“During the second world war, many different kinds of battles raged. Less well known than Stalingrad or Midway, but in its way just as fierce, was the battle over economic control in the United States. Well-meaning technocrats seeking efficient allocation of scarce resources during the wartime crisis worked hard to impose a rational system of controls on the domestic economy. Intentions proved a poor predictor of results. Instead of simply an efficient war machine, rationing and price controls resulted in a widespread black market, and the well-meaning technocrats found themselves up against widespread public discontent. This black market was not caused by bureaucratic mistakes alone—though there were mistakes aplenty—but by widespread public distrust of economic control.”

      Our earlier discussion about the draft also applies here. I believe that when a war is worth fighting, as most Americans believed WWII was, there was no shortage of volunteers, so much so that labor was in short supply elsewhere in the economy. If volunteers are not enough, that seems to be a signal that the American people may have serious doubts about the war itself.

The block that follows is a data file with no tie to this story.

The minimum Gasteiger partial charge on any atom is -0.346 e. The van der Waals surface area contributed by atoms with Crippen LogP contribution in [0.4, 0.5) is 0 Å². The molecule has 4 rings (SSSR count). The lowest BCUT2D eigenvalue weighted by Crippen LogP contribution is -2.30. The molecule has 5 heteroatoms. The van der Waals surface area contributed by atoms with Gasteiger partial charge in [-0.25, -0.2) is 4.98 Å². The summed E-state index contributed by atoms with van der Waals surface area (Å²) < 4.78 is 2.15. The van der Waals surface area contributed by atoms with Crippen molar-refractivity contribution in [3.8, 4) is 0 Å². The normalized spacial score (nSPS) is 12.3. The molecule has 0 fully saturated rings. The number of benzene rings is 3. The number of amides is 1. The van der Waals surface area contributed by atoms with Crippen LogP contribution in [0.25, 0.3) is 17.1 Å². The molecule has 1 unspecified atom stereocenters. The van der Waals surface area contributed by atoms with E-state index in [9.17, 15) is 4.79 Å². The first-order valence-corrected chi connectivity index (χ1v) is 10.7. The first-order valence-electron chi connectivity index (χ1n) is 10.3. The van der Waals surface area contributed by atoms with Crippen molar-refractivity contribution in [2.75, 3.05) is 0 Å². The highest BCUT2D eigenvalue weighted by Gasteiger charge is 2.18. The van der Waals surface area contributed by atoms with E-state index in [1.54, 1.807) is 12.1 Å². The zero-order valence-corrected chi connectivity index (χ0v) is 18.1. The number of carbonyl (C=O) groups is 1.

And, I wouldn’t characterize a volunteer army as contracting out the fighting to the private sector. I’d characterize it as the way a free people remain free in the face of aggression. We shouldn’t have to give up our freedoms at home in order to fight wars against foreign aggressors. Isn’t that part of your liberal creed?

  • dean

    Steve…I don’t have a “creed,” or at least not that I am aware of. Identifying as a “liberal” to me means being open minded, avoiding dogma, accepting facts and supporting what works, even if it contradicts my bias.

    I’m not enough of an economist to know to what extent WW2 price controls were helpful or hurtful. Of course a black market developed. They always do when commodoties are restricted. But the point of rationing and price controls was to insure that material needed for the war effort was available and affordable, and to head off war profiteering.

    I do know that a liberal Democratic President mobilized a nation to fight a 2 front war against very serious and tough enemies. Many errors were made in fighting that war, but we won it, and fairly quickly in retrospect. He certainly showed that “government works” and is necesary at least for some projects.

    I don’t know the ratio of volunteers to draftees during WW2. My question was whether we sould have an army of government bureaucrats, volunteer or otherwise, or whether we sould have an entirely private sector army. Since the private sector is ALWAYS better, why not? And if we had 2 or 3 companies in the army business, we could have them bid on who does the fighting at the lowest cost. Your thoughts?

    • Steve Buckstein

      Dean,

      Sorry about the “creed” remark. I just meant that as a self-described liberal you probably value personal liberty a lot (as you should). I extend that liberty farther into the economic sphere than do many liberals I know.